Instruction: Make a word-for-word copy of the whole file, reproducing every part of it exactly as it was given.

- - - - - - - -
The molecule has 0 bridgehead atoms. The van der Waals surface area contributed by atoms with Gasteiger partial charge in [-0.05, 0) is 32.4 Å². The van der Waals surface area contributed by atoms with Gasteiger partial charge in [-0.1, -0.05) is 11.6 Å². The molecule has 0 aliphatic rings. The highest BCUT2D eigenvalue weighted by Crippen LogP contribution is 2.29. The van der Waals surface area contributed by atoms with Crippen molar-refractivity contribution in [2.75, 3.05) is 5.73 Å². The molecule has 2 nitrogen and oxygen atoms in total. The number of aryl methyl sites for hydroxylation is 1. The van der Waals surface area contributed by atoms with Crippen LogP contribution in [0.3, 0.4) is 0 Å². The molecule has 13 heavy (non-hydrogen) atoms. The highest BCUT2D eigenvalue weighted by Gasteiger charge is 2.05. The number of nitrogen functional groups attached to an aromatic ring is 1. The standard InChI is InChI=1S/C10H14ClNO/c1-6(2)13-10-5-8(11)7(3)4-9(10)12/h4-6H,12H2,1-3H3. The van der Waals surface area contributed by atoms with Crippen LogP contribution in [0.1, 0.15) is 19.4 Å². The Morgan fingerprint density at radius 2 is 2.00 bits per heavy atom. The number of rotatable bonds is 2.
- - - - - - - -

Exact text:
The molecule has 0 bridgehead atoms. The van der Waals surface area contributed by atoms with Gasteiger partial charge in [-0.05, 0) is 32.4 Å². The van der Waals surface area contributed by atoms with Gasteiger partial charge in [-0.1, -0.05) is 11.6 Å². The molecule has 0 aliphatic rings. The highest BCUT2D eigenvalue weighted by Crippen LogP contribution is 2.29. The van der Waals surface area contributed by atoms with Crippen molar-refractivity contribution in [2.75, 3.05) is 5.73 Å². The molecule has 2 nitrogen and oxygen atoms in total. The number of aryl methyl sites for hydroxylation is 1. The van der Waals surface area contributed by atoms with Crippen LogP contribution in [0.3, 0.4) is 0 Å². The molecule has 13 heavy (non-hydrogen) atoms. The highest BCUT2D eigenvalue weighted by Gasteiger charge is 2.05. The number of nitrogen functional groups attached to an aromatic ring is 1. The standard InChI is InChI=1S/C10H14ClNO/c1-6(2)13-10-5-8(11)7(3)4-9(10)12/h4-6H,12H2,1-3H3. The van der Waals surface area contributed by atoms with Crippen LogP contribution in [0.1, 0.15) is 19.4 Å². The Morgan fingerprint density at radius 2 is 2.00 bits per heavy atom. The number of rotatable bonds is 2.